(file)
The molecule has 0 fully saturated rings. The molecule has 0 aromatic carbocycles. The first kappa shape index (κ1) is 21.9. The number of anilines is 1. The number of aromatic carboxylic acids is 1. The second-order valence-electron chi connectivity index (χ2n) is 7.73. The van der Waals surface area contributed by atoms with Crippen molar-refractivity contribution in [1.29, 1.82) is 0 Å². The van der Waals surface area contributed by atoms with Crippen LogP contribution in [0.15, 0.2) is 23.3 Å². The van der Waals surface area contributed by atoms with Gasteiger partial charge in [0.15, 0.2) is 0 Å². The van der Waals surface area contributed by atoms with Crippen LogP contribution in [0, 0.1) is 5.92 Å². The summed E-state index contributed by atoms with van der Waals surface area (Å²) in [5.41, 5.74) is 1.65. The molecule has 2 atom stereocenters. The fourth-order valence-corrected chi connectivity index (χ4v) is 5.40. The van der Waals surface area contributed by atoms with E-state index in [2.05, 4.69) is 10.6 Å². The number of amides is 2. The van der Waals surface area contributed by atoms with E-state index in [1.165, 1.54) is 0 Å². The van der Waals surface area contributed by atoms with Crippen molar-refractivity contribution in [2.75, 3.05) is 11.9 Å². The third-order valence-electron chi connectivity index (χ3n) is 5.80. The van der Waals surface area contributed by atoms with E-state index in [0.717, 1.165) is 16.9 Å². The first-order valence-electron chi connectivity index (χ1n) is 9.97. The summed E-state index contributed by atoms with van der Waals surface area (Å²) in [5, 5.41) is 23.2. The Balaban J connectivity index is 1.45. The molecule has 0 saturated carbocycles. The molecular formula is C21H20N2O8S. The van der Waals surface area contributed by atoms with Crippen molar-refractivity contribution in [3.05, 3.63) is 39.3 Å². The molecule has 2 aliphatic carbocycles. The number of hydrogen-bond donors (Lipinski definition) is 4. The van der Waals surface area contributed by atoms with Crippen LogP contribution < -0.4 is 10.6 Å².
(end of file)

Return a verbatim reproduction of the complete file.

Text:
The molecule has 0 fully saturated rings. The molecule has 0 aromatic carbocycles. The first kappa shape index (κ1) is 21.9. The number of anilines is 1. The number of aromatic carboxylic acids is 1. The second-order valence-electron chi connectivity index (χ2n) is 7.73. The van der Waals surface area contributed by atoms with Crippen molar-refractivity contribution in [1.29, 1.82) is 0 Å². The van der Waals surface area contributed by atoms with Crippen LogP contribution in [0.15, 0.2) is 23.3 Å². The van der Waals surface area contributed by atoms with Gasteiger partial charge in [0.15, 0.2) is 0 Å². The van der Waals surface area contributed by atoms with Crippen LogP contribution in [0, 0.1) is 5.92 Å². The summed E-state index contributed by atoms with van der Waals surface area (Å²) in [5.41, 5.74) is 1.65. The molecule has 2 atom stereocenters. The fourth-order valence-corrected chi connectivity index (χ4v) is 5.40. The van der Waals surface area contributed by atoms with E-state index in [2.05, 4.69) is 10.6 Å². The number of amides is 2. The van der Waals surface area contributed by atoms with E-state index in [1.165, 1.54) is 0 Å². The van der Waals surface area contributed by atoms with Crippen molar-refractivity contribution in [2.75, 3.05) is 11.9 Å². The third-order valence-electron chi connectivity index (χ3n) is 5.80. The van der Waals surface area contributed by atoms with E-state index in [0.717, 1.165) is 16.9 Å². The first-order valence-electron chi connectivity index (χ1n) is 9.97. The summed E-state index contributed by atoms with van der Waals surface area (Å²) in [5, 5.41) is 23.2. The Balaban J connectivity index is 1.45. The molecule has 0 saturated carbocycles. The molecular formula is C21H20N2O8S. The van der Waals surface area contributed by atoms with Crippen molar-refractivity contribution in [3.05, 3.63) is 39.3 Å². The molecule has 2 aliphatic carbocycles. The number of hydrogen-bond donors (Lipinski definition) is 4. The van der Waals surface area contributed by atoms with Crippen LogP contribution < -0.4 is 10.6 Å².